Celebrating public holidays with no actual public is just part of the job for Laura Sinclair Willis, who governs British-owned South Georgia.
There are many ways to become leader of a country, from standing for election to staging a revolution. Achieving either tends to take a lot of blood, sweat and tears. Alternatively, if you’re really desperate, you can always try invading someone else’s country - but that tends to come with serious political and military hazards.
Answering a newspaper advertisement, however, is a novel route to becoming a head of government. But it’s the one that Laura Sinclair Willis, 39, chose last year.
The mother of three, who started her career as an air stewardess, was installed last summer to govern the remote, British-owned outpost of South Georgia and the South Sandwich Islands, in the South Atlantic.
The scattered island nation is half the size of Devon (or a quarter of the size of Connecticut) and 800 miles from the Falklands. It has no citizens at all – which is why Sinclair Willis didn’t need to go through the inconvenience of an election to become the country’s “chief executive”, as she is officially known.
There are never more than a couple of dozen temporary residents – scientists, maintenance crew and others – but more often there’s a core team of fewer than 10. This British Overseas Territory, which has been separate from the Falklands since 1985, is now acclaimed internationally for its environmental work. South Georgia is also an exotic destination for as many as 15,000 cruise ship tourists each year, who come to buy stamps and souvenirs, toast the grave of the Antarctic explorer Sir Ernest Shackleton, see penguins and seals, and even get married in the church.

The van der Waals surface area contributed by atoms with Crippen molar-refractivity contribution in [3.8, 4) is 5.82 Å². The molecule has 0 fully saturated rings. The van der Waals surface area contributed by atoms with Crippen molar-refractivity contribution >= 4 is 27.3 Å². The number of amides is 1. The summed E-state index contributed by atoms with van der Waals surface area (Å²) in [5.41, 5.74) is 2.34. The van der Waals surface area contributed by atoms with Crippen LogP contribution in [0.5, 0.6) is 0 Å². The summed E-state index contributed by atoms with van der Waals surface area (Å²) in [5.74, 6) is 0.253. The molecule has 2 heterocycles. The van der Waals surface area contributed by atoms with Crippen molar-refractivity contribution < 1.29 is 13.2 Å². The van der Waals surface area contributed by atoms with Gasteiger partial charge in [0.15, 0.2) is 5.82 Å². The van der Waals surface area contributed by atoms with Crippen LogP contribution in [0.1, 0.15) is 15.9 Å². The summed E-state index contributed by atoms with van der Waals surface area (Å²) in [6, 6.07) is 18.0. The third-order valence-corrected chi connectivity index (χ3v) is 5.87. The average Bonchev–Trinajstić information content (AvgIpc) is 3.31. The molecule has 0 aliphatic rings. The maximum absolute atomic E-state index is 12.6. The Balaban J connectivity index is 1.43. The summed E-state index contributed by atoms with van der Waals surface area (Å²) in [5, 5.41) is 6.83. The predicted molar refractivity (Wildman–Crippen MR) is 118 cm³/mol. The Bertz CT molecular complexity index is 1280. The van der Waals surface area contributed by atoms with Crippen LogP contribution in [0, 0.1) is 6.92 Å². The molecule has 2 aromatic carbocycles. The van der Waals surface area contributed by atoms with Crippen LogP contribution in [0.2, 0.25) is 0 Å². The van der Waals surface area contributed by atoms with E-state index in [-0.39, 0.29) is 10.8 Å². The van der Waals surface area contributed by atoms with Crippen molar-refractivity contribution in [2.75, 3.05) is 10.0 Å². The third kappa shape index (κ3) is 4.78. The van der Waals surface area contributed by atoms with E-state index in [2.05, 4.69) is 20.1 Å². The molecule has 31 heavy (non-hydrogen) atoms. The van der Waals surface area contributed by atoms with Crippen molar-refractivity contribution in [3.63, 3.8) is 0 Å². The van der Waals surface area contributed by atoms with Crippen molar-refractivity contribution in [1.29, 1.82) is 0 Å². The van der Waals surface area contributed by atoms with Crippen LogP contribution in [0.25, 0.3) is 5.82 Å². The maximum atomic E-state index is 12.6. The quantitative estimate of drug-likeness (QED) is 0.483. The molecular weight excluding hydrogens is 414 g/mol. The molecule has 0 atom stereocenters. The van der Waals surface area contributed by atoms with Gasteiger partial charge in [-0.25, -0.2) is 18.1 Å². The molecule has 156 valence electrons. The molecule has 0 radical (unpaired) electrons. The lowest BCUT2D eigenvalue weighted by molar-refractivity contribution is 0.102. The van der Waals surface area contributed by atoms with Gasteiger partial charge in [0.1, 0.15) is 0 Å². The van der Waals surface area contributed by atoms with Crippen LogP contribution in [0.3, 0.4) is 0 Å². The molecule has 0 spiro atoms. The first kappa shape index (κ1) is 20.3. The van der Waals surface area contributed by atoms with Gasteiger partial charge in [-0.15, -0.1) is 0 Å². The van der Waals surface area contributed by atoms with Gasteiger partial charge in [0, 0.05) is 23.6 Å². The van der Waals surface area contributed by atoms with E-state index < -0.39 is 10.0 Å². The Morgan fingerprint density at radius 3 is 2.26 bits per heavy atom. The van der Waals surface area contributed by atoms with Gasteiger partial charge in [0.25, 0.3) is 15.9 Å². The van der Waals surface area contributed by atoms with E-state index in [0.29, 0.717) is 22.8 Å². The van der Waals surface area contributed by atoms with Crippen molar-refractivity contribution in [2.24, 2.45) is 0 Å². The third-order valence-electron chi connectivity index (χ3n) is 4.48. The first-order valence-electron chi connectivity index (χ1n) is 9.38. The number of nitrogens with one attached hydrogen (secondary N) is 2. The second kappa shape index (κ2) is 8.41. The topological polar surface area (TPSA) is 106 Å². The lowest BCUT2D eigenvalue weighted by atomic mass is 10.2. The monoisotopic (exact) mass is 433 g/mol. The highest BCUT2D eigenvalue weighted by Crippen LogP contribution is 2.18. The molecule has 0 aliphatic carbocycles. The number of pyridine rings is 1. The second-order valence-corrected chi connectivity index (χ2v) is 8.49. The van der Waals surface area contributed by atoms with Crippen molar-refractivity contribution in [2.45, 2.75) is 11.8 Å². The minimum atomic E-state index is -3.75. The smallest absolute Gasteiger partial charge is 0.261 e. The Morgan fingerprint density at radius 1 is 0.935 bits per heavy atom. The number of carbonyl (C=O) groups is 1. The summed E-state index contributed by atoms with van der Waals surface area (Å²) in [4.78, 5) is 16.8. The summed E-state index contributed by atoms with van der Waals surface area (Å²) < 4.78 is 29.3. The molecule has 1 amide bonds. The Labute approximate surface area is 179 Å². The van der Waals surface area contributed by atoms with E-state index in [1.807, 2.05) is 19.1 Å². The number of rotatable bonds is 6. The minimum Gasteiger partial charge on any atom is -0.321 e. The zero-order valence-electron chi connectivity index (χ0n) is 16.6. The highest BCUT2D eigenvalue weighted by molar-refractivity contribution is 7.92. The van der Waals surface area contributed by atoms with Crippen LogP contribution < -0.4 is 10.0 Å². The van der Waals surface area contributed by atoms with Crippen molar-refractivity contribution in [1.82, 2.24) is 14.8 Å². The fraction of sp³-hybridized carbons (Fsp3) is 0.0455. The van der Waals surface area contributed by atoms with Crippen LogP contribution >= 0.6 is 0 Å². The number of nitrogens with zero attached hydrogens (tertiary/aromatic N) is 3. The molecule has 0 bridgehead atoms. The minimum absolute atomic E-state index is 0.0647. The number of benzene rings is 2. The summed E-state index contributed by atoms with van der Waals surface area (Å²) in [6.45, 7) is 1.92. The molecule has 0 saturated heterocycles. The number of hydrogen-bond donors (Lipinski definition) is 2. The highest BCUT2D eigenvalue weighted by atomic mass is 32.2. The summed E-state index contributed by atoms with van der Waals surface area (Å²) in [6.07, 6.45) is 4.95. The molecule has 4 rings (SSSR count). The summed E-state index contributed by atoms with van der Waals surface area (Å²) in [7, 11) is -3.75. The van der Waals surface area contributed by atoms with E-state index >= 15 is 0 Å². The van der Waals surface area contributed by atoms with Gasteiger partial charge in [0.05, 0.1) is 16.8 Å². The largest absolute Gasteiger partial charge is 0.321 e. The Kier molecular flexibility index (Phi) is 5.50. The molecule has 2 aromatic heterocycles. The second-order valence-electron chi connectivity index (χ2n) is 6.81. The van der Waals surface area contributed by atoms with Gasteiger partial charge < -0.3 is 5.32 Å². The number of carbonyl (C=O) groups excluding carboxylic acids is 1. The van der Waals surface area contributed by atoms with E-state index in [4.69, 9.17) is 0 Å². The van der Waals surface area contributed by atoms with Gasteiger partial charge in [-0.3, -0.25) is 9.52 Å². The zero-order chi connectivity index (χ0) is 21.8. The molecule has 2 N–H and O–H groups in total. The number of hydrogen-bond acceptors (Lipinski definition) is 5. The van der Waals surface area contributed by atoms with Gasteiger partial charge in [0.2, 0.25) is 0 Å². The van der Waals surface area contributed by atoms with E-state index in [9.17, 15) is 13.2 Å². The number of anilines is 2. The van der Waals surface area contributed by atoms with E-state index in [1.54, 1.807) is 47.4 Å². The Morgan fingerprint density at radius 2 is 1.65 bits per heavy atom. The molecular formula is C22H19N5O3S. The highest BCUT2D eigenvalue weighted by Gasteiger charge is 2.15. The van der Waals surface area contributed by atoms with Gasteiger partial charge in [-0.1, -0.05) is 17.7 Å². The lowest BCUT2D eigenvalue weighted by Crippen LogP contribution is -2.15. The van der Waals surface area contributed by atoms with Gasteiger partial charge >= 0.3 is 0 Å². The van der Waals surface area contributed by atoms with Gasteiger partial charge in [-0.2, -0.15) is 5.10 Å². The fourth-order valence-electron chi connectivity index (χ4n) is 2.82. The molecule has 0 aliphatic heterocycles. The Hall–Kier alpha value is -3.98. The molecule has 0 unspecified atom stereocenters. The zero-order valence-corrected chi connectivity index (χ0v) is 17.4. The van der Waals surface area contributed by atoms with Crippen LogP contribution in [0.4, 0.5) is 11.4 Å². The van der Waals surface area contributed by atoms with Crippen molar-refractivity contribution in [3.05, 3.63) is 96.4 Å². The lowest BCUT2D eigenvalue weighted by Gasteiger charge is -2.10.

South Georgia is entitled to enter the Commonwealth Games even though it is not a member of the Commonwealth, as it is not independent. Unsurprisingly, it hasn’t yet sent a team. The island also has its own UK postcode, S1QQ 1ZZ.
Sinclair Willis’s government consists of 11 people, three on the island, five 800 miles away in Port Stanley – and three working from home in Bristol, Cambridge and the Outer Hebrides. Is this an example of big government - 11 people governing zero citizens?
“The thing I love most about this role is that every day, even if it’s been a tough one, I get home and think we’ve done something genuinely good today. My predecessors have made us renowned for overseeing the most sustainable fisheries in the world.”
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